“Let each of you look out not only for his own interests, but also for the interests of others.” There is not a purer joy in the world than doing this, and there is no more freeing, liberating experience. Yielding to someone else’s dreams will break many a chain the devil has made.
When the final tally is made, I hope that I won’t have failed to encourage anyone who needed to be encouraged. It’s a fine thing to have hope, but I believe it is an even finer thing to give hope. That, above all, is what I want to do. And I’m confident that you do too.
If we’ve been Christians very long, we may not remember what it was like to try to deal with the sufferings of this life with no hope of anything better. But one hour back in that situation would remind us how valuable our hope is.
When we remember the past, as we certainly will, our effort must be to remember it with such an attitude that we are helped in the here and now. God intends for our lives to go forward — and when we’re tempted to go backward, we need to remember Lot’s wife.
How diligently do you pursue the knowledge of God? How high a priority is it to know more of the truth about God today than you knew yesterday? Honestly now, what would you sacrifice to gain an hour’s worth of time to study the Scriptures? Anything of significant value?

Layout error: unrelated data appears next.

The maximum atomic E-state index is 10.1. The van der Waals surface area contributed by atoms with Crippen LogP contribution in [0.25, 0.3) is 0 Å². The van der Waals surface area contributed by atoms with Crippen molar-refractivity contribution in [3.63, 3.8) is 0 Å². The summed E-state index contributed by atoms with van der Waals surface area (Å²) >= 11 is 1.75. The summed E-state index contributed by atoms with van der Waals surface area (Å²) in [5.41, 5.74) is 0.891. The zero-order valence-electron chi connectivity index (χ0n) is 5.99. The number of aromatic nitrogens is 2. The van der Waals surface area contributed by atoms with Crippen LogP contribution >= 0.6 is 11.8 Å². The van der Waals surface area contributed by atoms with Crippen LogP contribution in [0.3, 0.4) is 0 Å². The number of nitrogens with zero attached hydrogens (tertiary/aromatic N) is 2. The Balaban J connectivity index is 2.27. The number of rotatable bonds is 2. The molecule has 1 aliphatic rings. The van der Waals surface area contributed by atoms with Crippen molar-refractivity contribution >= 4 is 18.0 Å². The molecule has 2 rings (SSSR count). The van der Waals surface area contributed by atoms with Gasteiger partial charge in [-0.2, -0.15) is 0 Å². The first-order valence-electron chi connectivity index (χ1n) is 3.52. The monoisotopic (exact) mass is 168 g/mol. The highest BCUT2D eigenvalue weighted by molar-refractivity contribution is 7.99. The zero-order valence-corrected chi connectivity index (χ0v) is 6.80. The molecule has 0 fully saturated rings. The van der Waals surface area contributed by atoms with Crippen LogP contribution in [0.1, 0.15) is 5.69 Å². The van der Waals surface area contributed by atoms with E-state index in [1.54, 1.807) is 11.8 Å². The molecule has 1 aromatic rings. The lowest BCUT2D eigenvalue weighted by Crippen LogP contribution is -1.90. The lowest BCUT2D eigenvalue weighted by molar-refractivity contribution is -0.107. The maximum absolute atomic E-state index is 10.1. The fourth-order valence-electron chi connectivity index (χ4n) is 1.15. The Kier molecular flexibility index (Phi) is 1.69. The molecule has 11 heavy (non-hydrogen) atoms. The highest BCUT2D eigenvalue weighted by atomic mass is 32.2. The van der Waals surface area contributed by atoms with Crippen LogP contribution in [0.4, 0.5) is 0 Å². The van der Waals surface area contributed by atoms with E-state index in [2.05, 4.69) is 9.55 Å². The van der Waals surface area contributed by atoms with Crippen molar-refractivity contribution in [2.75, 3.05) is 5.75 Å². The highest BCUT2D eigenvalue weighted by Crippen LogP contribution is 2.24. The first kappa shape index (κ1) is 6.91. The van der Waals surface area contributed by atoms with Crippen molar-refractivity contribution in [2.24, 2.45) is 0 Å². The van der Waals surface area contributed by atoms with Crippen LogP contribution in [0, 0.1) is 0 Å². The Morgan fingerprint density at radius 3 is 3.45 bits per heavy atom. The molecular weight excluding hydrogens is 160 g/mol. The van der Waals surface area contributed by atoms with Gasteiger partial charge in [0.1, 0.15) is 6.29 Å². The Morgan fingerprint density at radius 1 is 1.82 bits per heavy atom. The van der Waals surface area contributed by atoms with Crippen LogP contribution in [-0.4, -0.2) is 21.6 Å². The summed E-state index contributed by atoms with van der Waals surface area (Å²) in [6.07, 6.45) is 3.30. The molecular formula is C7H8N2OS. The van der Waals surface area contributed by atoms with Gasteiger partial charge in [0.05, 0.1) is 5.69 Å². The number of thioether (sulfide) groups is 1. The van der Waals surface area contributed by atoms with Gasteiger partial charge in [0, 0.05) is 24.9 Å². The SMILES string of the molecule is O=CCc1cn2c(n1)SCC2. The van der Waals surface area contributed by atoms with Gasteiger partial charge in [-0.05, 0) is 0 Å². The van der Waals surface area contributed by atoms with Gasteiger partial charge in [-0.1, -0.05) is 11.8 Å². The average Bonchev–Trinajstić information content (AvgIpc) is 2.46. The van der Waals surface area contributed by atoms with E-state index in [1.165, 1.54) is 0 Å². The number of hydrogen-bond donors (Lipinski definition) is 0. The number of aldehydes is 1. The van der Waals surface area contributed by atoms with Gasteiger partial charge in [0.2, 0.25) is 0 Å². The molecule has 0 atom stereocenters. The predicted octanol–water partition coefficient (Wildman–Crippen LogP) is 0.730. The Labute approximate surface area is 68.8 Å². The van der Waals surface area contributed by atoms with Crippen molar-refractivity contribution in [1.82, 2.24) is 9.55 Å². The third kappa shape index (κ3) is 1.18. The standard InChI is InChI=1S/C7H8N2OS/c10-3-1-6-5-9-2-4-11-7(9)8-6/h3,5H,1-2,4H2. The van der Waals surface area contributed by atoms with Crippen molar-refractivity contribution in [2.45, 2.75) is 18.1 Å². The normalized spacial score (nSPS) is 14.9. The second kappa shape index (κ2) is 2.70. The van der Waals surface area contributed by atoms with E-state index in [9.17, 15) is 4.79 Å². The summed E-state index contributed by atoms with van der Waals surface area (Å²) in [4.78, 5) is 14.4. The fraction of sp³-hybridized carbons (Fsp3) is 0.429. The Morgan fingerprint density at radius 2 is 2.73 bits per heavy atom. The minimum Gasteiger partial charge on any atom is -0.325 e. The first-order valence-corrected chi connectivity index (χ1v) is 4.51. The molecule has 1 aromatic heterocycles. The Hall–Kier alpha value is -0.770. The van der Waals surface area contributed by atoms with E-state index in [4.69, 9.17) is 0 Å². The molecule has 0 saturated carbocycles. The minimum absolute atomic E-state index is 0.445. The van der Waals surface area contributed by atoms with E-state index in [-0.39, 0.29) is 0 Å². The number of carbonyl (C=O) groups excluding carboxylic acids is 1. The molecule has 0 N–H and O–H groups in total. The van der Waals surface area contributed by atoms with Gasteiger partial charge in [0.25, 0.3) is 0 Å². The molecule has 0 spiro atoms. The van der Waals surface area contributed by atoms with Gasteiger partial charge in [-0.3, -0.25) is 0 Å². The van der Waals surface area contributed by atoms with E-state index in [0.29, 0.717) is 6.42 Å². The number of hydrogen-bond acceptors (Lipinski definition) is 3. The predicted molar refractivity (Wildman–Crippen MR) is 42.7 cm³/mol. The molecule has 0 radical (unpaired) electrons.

It should be a joy to yield our plan to God’s purposes. So let’s hold on to our plans, if need be, but let’s hold them loosely. When we say, “Let’s do this,” and God says, “No, let’s do that,” then our love for Him will say, “Yes, I trust you enough to know that will be better.”
The Laodiceans were satisfied. They had what they wanted, and the very satisfaction of those needs had blinded them. “You do not know that you are wretched, miserable, poor, blind, and naked,” the Lord said to them. Would He be able to say anything different to us today?
Whatever it may be that provides an occasion for God’s people to rejoice and thank Him is a good thing — no matter what the sacrificial price of that benefit and no matter how painfully it may impinge upon us personally.
If we make mere pleasantness our priority in life, we won’t grow in godliness. That result can only come from the other alternative: the patient endurance of hardship. We can’t have the result without embracing the means that lead to that result.
We do not serve God in order to receive any particular blessing in this life; we serve Him because we want to go, when our journey is over, to the place that He has prepared for us — by any path through this world that may be necessary.